The Baltimore Ravens held their annual 'State of the Ravens' address Wednesday, one that certainly didn't have near the excitement or media scrutiny as the one held last year following the Super Bowl victory over the San Francisco 49ers.
While the number of media eyeballs might have been less, there was plenty of attention focused on the Ravens brass in charge of fixing a team that went just 8-8 and missed the playoffs coming off five straight trips to the postseason and a Super Bowl.
Owner Steve Bisciotti was the most candid, as usual, clearly expressing disappointment and frustration over the way the season played out, particularly with the play down the stretch and the performance of the offense.
I thought his most interesting comment was that he would have cleaned house had their not been such a great track record over the past five years. He also made it clear that failure often happens the road to success, but repeated failure won't be tolerated.
While John Harbaugh and Ozzie Newsome both play things close to the vest, a number of things became clear when reading between the lines.
The team is not going to restructure any contracts. There will be no kicking the can down the road just for the sake of stacking next year's team to try to win the Super Bowl. Without coming out and saying it, Newsome made it pretty clear that Terrell Suggs will either sign an extension that will result in a paycut for 2014 or he will probably be released to save the team $8 million. Suggs is the one player on the roster where the Ravens can save a lot of money by cutting him.
All three men made it pretty clear that the Ravens need to get bigger and stronger on the offensive line, need a fast, athletic free safety to move Matt Elam to the strong side, and a wide receiver that can make plays and move the chains. There was a lot of frustration about the team's inability to keep the defense on the sidelines by converting first downs.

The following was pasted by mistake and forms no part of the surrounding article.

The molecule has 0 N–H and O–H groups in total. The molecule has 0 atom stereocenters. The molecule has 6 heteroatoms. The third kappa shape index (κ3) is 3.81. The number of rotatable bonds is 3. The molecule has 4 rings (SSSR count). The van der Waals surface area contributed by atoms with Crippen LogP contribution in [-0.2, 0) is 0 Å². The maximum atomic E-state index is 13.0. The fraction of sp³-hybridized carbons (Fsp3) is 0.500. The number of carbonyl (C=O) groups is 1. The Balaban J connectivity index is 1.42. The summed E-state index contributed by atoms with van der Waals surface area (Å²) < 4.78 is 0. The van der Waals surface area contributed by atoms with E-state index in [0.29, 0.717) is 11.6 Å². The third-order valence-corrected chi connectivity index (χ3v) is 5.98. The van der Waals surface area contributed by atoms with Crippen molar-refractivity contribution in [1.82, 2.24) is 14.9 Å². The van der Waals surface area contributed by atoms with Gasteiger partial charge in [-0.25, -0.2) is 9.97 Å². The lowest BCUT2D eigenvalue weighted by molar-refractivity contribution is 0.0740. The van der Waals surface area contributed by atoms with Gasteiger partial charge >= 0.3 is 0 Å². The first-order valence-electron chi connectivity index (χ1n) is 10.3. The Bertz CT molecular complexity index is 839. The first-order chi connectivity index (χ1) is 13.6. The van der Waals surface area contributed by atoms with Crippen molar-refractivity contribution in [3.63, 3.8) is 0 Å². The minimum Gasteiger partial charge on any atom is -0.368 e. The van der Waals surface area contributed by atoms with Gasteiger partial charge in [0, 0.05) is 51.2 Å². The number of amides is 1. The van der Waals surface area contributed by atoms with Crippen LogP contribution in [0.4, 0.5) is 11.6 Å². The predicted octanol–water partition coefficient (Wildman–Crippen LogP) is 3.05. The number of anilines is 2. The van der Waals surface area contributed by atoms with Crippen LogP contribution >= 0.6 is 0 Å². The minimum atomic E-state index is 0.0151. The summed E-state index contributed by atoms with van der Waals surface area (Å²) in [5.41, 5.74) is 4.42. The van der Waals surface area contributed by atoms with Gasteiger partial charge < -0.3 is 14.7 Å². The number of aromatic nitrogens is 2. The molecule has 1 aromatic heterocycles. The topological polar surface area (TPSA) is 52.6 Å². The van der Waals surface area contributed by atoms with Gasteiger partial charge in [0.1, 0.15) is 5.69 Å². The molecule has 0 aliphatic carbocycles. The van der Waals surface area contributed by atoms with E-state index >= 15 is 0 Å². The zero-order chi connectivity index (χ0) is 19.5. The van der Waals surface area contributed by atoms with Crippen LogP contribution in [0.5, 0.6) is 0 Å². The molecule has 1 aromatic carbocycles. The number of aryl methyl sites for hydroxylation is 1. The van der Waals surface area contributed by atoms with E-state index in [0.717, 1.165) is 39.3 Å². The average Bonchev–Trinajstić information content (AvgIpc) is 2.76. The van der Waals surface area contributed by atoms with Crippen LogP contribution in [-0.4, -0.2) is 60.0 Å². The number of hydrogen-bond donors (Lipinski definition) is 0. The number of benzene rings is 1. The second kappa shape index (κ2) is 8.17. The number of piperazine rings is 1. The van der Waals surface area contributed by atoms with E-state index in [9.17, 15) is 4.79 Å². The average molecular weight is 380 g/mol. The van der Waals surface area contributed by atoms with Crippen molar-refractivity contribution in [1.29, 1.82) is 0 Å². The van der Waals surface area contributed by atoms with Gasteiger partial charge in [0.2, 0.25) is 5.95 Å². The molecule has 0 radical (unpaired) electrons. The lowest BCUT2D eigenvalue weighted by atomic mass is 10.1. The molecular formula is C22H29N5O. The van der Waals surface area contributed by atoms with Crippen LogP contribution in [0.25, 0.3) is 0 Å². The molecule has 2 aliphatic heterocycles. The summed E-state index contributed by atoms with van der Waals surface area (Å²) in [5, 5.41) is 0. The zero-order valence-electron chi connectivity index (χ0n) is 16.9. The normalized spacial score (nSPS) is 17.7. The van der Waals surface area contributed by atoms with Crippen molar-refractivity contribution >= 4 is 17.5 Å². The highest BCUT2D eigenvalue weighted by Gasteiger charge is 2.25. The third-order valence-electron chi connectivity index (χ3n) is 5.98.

The Ravens were pleased with Elam's play, but the release of Michael Huff due to poor performance forced the rookie to play more in space. Elam is athletic, but it may have been a mistake by the Ravens to hype him up as Ed Reed's replacement. He wasn't even as good as Reed in the twilight of his career, much less when he was the best safety in the game. Elam's strength is making the big hit and coming up in run support, and the Ravens need to find a free safety so that he isn't playing out of position.
The biggest news to come out of the news conference was the decision to keep Juan Castillo as the offensive line coach. The Ravens were set to kick him to the curb, but it seems like the front office had a change of heart once some of the emotions of the season died down. Harbaugh is a friend of Castillo's and likely urged the team to hold onto him. It seems that the problem is believed to be more about the personnel and the fact that the Ravens had too many offensive line coaches.
While there was tremendous disappointment and frustration over the way the season played out, the organization is in good hands. Bisciotti is one of the best owners in the league, Newsome is one of the best GM's and John Harbaugh, for all his faults, is still one of the better coaches in the league. The team has an excellent scouting department headed by Eric DeCosta. It would be a surprise if there isn't significant improvement on the field next year and the Ravens don't return to the playoffs.